After 12 months, 40% of all treated patients had reverted to class I NYHA status compared with 14% of all controls, and this effect remained when patients were matched for the presence of class II status at baseline. The group who received the 25M MPC dose showed a significant 8.9 point improvement in ejection fraction over controls at 3 months (p=0.008), with a sustained but less pronounced effect over 12 months. In contrast, the group who received 150M MPC did not show improved ejection fraction, suggesting that the positive effects of this dose on clinical outcomes, remodeling, and functional capacity may be due to other mechanisms such as anti-fibrosis.
"These clinical findings are the first using any cell therapy in heart failure patients to show a concordant positive effect on clinical outcomes, cardiac remodelling, and functional capacity, the three key parameters in congestive heart failure. Together, they indicate that a single 150 million dose of Revascor™ may significantly reduce both heart failure hospitalizations and death in these very sick patients who have such a poor prognosis despite maximal existing therapies," Dr Perin said.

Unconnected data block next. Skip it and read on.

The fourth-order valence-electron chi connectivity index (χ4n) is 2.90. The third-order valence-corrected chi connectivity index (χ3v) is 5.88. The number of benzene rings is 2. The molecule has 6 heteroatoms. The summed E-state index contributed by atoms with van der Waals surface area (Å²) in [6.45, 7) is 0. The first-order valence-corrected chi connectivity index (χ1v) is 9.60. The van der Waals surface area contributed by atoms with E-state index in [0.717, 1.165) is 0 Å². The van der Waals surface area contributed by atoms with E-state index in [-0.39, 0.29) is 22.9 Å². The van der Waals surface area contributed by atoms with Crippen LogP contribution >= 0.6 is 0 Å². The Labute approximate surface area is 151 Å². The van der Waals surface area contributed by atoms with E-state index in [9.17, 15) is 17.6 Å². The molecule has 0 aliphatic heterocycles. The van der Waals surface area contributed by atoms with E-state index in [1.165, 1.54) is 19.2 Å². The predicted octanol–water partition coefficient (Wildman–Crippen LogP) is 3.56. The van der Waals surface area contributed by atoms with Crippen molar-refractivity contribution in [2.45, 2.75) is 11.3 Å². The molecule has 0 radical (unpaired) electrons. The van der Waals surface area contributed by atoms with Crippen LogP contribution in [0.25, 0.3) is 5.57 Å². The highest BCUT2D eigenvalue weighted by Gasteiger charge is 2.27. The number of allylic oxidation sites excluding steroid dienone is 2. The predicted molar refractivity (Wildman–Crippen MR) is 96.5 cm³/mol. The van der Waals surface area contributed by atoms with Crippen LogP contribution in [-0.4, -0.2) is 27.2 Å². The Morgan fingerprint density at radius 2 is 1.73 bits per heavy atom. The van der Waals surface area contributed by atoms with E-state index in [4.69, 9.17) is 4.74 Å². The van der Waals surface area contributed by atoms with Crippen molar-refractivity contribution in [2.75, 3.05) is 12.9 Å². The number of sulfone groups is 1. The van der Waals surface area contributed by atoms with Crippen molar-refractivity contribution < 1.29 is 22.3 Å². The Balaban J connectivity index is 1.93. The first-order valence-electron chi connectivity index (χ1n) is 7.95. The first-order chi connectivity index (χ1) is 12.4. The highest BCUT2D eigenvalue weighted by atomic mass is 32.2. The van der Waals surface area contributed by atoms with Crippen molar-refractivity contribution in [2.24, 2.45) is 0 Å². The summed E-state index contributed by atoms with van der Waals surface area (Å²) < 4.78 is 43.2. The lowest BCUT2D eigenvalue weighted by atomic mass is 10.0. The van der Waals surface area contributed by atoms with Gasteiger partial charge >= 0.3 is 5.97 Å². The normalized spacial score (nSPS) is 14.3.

"Based on their defined product characterization, batch to batch consistency, immediate availability, and lack of clinically relevant immunogenicity, MPCs appear to be an ideal cell type to provide a new level of patient care in congestive heart failure. We look forward to progressing the Revascor™ clinical program into Phase 3," Dr Perin added.
Revascor™ is being jointly developed by Mesoblast and its strategic alliance partner, Teva Pharmaceutical Industries Ltd.
Teva's Corporate Vice President Global Branded Products, Kevin Buchi, said: "These independently-reviewed results serve to reinforce Teva's commitment to its strategic investment in Mesoblast's adult stem cell technology and to our continued support for the clinical development of Revascor."
Mesoblast Chief Executive, Professor Silviu Itescu, said, "Together with our partners at Teva, we are deeply committed to bringing to market an effective cell therapy product to reduce recurrent hospitalization episodes and risk of death in patients with progressive heart failure. The exciting results presented at the American Heart Association meeting reinforce the strength of our technology and emphasize the need to maintain a rapid development path in order to make this product available for the many patients suffering with heart failure."